I don't know what I thought it would be like, being called 'Doctor' for the first time by someone who only knew you in that role. Sure, my family and friends had been calling me Dr. for some time, laughing and teasing me. But this being the first week of my intern year in family medicine residency, it has been loaded with firsts.
The first time I called a pharmacy and introduced myself as Dr. D__n and was received with graciousness and a pandering manner from the pharmacy tech. It was so odd. I had initially just introduced myself with my first and last name, resident physician. I was put on hold and then asked "Who are you again?" When I said Dr. D__n, the response was so different. Then today I called another facility that answered with the standard "Good afternoon, specialty hospital, could you hold please?" Not wanting to be contrary, I agreed to hold. When the nurse answered and asked how I could be helped I introduced myself yet again. This was met with a similar response. "I'm so sorry doctor, I should not have put you on hold."
Now, I've been on the 'other side' of medicine for a long time. I was a nurse for over ten years. I was always of the opinion that doctors are people too. We have a common goal as members of a health care team, that is to help our patients get well. I never did ascribe to the thought that we needed to show subservience to them. (Maybe that's my problem). I was never afraid to call a doctor. If they were an asshole, I'd call them on it and try to calmly state my case. Usually by the end of the conversation, we were on the same page. It's the same way I was when another nurse would tell me to treat a patient well, because they were a VIP. There was no way to more quickly get my hackles up than to say that. I have always felt that all of my patients were VIPs. The CEO or Chairman of the Board or the weatherman are no more important that the homeless guy in the next room. My response was all my patients get my best care.
My first month of my intern year is on inpatient medicine. I wake up at 4:30 every morning and show up at the hospital to do rounds. While I feel immensely at home in the hospital, I am finding it difficult to make certain role transitions. This week has already found me helping a nurse clean up a soiled patient, turning a patient onto her side because she was uncomfortable and could not turn herself (a task that a fellow resident had taken the time to leave the room, search out the nurse, ask them to do it, and return to the room, instead of just helping), performed mouth care, readjusted an IV pole and just sitting down for a very pleasant conversations with patients. Yes, I am busy with a tremendous amount of clerical work. The more education you receive, the more you have to document I find. I'm learning to dictate H&P (history and physicals), discharge summaries and write concise notes that make sense. I have already figured out why doctors move so fast. I've already found myself wishing I could just disapperate to my next destination to save myself precious minutes of walking several floors of the hospital.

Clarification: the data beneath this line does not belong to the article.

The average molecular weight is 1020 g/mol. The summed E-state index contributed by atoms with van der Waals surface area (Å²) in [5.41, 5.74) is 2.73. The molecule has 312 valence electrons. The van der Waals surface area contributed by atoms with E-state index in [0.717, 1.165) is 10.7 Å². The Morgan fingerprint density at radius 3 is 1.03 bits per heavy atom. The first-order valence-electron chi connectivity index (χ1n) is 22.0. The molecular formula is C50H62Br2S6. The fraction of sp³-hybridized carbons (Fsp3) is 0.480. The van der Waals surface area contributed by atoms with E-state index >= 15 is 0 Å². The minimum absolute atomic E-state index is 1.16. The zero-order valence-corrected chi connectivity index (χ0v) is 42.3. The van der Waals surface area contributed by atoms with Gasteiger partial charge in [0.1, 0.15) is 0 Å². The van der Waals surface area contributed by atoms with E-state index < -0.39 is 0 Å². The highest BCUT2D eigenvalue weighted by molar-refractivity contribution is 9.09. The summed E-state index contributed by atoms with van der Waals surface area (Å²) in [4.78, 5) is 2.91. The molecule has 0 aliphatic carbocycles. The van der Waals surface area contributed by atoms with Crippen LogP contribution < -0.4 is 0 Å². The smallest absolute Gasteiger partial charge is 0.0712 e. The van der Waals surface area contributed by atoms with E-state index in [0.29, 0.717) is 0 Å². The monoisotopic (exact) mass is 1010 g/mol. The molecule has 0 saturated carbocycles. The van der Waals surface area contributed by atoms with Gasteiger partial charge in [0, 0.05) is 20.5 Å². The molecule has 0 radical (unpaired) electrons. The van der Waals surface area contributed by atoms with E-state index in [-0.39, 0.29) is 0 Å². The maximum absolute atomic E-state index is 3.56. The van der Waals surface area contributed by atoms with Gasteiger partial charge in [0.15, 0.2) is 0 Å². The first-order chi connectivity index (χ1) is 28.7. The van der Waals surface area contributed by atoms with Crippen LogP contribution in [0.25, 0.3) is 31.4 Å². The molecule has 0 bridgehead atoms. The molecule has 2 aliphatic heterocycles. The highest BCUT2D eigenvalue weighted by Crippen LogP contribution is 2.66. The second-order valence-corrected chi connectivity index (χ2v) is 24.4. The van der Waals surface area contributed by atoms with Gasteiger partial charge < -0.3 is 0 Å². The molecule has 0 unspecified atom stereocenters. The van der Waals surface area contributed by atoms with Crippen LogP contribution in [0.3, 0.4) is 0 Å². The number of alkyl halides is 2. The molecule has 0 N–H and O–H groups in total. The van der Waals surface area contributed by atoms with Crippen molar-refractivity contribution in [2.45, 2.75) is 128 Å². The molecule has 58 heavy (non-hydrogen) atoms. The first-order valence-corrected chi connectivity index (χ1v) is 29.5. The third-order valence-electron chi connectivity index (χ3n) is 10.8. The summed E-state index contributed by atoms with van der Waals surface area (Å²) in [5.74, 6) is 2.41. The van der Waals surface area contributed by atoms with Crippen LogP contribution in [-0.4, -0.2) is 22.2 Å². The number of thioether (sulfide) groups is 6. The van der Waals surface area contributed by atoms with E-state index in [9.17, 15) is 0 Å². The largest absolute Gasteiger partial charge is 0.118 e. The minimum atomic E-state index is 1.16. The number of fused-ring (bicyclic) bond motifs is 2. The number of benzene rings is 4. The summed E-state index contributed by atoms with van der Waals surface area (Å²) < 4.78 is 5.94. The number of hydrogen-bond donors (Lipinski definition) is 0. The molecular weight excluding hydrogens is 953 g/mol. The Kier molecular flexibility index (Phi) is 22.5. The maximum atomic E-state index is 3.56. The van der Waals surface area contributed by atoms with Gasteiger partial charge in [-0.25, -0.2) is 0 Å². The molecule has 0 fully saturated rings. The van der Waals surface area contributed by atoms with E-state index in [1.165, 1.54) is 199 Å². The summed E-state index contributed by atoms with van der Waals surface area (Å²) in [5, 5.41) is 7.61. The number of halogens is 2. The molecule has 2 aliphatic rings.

I've found my relentless need for information pays off well, but also tends to open up a can of worms. For each problem we answer, there are five more that need addressed later. I've been told I need to work on refining my plan of care, and I agree, but everything seems important. I pray that I do not become a physician who focuses so much on the concise problems that I lose sight of the person I'm caring for.
I've had my first evaluation, and it went rather well. I am truly in my element. I love the atmosphere in the hospital. I love the busy-ness of it, the constant heightened sense of alertness as we don't know what the next moment will hold. But I regret that I am not more involved in the direct patient care. I do not think I can just become a statistician and documentarian. I have to touch my patients, pat their hand, just maintain that human touch.
The inhumaness of the new government requirements seem to be a huge stumbling block. While insisting we provide better, more efficient patient centered care, they government insists on our implementation of an electronic medical record. The problem with that is, there are not very many good EMR programs out there. Glitches, inconsistency and simple user interface idiosyncracies make it nearly impossible for the computer charting to become intuitive. I am at an advantage, as the computer system we are using I have used many years ago for a long time. I have not worked at a nurse for over 5 years. The system we used was old then, in a DOS format that no longer even has a script, so if it crashes the system is defunct. I had years to develop muscle memory for the use of fn keys. Yes, it uses fn keys to navigate the entire system. The electronic elephant in the room makes patient interface cold and unnatural. I hope to never become so bogged down as to sacrifice time for face to face encounters with my patients for trying to make the EMR say what I could enter in 30 sec on my own.
There will be more to come. It is only my first week after all.